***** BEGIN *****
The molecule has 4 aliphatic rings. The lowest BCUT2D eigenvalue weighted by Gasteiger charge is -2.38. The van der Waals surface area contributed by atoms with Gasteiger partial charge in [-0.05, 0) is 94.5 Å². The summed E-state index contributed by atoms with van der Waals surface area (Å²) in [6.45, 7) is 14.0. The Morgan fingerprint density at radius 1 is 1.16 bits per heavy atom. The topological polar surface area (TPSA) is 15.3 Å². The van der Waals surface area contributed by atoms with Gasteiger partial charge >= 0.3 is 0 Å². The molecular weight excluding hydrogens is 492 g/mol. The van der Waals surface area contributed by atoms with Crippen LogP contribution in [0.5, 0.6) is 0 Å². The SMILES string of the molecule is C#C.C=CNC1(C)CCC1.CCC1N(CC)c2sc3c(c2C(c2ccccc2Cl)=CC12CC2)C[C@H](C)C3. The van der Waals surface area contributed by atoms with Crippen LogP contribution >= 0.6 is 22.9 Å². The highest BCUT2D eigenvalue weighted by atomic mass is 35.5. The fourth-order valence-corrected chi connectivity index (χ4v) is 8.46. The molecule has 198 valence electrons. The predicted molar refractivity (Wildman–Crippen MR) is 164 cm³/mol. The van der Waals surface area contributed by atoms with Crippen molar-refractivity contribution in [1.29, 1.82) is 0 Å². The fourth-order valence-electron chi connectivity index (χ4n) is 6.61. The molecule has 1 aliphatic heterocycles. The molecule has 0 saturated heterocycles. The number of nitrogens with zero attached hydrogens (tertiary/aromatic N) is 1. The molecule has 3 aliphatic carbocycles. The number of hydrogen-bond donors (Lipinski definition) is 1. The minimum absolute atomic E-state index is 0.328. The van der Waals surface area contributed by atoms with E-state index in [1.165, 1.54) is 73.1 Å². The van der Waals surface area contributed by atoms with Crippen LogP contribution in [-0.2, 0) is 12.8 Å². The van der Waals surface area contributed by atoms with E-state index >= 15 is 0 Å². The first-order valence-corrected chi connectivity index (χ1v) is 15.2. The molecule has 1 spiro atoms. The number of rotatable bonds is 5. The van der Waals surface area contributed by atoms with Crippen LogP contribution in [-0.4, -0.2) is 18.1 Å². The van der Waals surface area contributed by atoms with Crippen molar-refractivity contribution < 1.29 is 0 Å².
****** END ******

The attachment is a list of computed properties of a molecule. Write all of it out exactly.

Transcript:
The molecule has 4 aliphatic rings. The lowest BCUT2D eigenvalue weighted by Gasteiger charge is -2.38. The van der Waals surface area contributed by atoms with Gasteiger partial charge in [-0.05, 0) is 94.5 Å². The summed E-state index contributed by atoms with van der Waals surface area (Å²) in [6.45, 7) is 14.0. The Morgan fingerprint density at radius 1 is 1.16 bits per heavy atom. The topological polar surface area (TPSA) is 15.3 Å². The van der Waals surface area contributed by atoms with Gasteiger partial charge >= 0.3 is 0 Å². The molecular weight excluding hydrogens is 492 g/mol. The van der Waals surface area contributed by atoms with Crippen LogP contribution in [0.5, 0.6) is 0 Å². The SMILES string of the molecule is C#C.C=CNC1(C)CCC1.CCC1N(CC)c2sc3c(c2C(c2ccccc2Cl)=CC12CC2)C[C@H](C)C3. The van der Waals surface area contributed by atoms with Crippen LogP contribution >= 0.6 is 22.9 Å². The highest BCUT2D eigenvalue weighted by atomic mass is 35.5. The fourth-order valence-corrected chi connectivity index (χ4v) is 8.46. The molecule has 198 valence electrons. The predicted molar refractivity (Wildman–Crippen MR) is 164 cm³/mol. The van der Waals surface area contributed by atoms with Crippen molar-refractivity contribution in [1.29, 1.82) is 0 Å². The fourth-order valence-electron chi connectivity index (χ4n) is 6.61. The molecule has 1 aliphatic heterocycles. The molecule has 0 saturated heterocycles. The number of nitrogens with zero attached hydrogens (tertiary/aromatic N) is 1. The molecule has 3 aliphatic carbocycles. The number of hydrogen-bond donors (Lipinski definition) is 1. The minimum absolute atomic E-state index is 0.328. The van der Waals surface area contributed by atoms with E-state index in [1.165, 1.54) is 73.1 Å². The van der Waals surface area contributed by atoms with Crippen LogP contribution in [-0.2, 0) is 12.8 Å². The van der Waals surface area contributed by atoms with E-state index >= 15 is 0 Å². The first-order valence-corrected chi connectivity index (χ1v) is 15.2. The molecule has 1 spiro atoms. The number of rotatable bonds is 5. The van der Waals surface area contributed by atoms with Crippen LogP contribution in [-0.4, -0.2) is 18.1 Å². The van der Waals surface area contributed by atoms with Crippen molar-refractivity contribution < 1.29 is 0 Å².